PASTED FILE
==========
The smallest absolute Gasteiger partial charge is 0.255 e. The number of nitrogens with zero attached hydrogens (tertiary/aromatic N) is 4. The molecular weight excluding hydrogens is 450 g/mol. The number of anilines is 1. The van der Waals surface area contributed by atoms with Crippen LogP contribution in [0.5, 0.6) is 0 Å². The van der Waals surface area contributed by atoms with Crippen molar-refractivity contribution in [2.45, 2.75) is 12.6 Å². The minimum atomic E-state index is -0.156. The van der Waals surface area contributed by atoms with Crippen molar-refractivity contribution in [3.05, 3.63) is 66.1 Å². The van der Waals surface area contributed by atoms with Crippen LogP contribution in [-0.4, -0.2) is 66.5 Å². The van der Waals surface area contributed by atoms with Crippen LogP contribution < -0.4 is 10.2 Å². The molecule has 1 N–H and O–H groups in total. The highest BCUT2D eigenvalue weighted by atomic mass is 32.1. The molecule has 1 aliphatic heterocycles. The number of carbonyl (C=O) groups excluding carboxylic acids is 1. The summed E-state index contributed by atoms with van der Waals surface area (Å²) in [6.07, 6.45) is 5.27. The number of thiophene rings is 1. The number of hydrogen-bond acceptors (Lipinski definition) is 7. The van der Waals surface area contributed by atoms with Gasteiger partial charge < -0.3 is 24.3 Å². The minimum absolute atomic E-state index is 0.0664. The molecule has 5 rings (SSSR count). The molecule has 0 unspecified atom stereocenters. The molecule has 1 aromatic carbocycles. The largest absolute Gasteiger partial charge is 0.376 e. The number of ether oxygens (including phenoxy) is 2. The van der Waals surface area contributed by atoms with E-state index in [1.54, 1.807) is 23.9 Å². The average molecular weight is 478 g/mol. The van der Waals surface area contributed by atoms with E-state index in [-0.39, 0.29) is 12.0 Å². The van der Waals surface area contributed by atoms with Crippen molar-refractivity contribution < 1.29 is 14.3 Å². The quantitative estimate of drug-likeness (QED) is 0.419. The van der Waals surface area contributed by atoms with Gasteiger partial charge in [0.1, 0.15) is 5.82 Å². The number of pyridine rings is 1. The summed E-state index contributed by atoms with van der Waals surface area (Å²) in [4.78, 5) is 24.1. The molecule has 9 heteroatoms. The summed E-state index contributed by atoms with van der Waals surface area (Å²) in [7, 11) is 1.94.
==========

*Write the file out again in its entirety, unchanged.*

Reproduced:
The smallest absolute Gasteiger partial charge is 0.255 e. The number of nitrogens with zero attached hydrogens (tertiary/aromatic N) is 4. The molecular weight excluding hydrogens is 450 g/mol. The number of anilines is 1. The van der Waals surface area contributed by atoms with Crippen LogP contribution in [0.5, 0.6) is 0 Å². The van der Waals surface area contributed by atoms with Crippen molar-refractivity contribution in [2.45, 2.75) is 12.6 Å². The minimum atomic E-state index is -0.156. The van der Waals surface area contributed by atoms with Crippen molar-refractivity contribution in [3.05, 3.63) is 66.1 Å². The van der Waals surface area contributed by atoms with Crippen LogP contribution in [-0.4, -0.2) is 66.5 Å². The van der Waals surface area contributed by atoms with Crippen LogP contribution < -0.4 is 10.2 Å². The molecule has 1 N–H and O–H groups in total. The highest BCUT2D eigenvalue weighted by atomic mass is 32.1. The molecule has 1 aliphatic heterocycles. The number of carbonyl (C=O) groups excluding carboxylic acids is 1. The summed E-state index contributed by atoms with van der Waals surface area (Å²) in [6.07, 6.45) is 5.27. The number of thiophene rings is 1. The number of hydrogen-bond acceptors (Lipinski definition) is 7. The van der Waals surface area contributed by atoms with Gasteiger partial charge < -0.3 is 24.3 Å². The minimum absolute atomic E-state index is 0.0664. The molecule has 5 rings (SSSR count). The molecule has 0 unspecified atom stereocenters. The molecule has 1 aromatic carbocycles. The largest absolute Gasteiger partial charge is 0.376 e. The number of ether oxygens (including phenoxy) is 2. The van der Waals surface area contributed by atoms with E-state index in [1.54, 1.807) is 23.9 Å². The average molecular weight is 478 g/mol. The van der Waals surface area contributed by atoms with E-state index in [-0.39, 0.29) is 12.0 Å². The van der Waals surface area contributed by atoms with Crippen molar-refractivity contribution < 1.29 is 14.3 Å². The quantitative estimate of drug-likeness (QED) is 0.419. The van der Waals surface area contributed by atoms with Gasteiger partial charge in [0.1, 0.15) is 5.82 Å². The number of pyridine rings is 1. The summed E-state index contributed by atoms with van der Waals surface area (Å²) in [4.78, 5) is 24.1. The molecule has 9 heteroatoms. The summed E-state index contributed by atoms with van der Waals surface area (Å²) in [7, 11) is 1.94.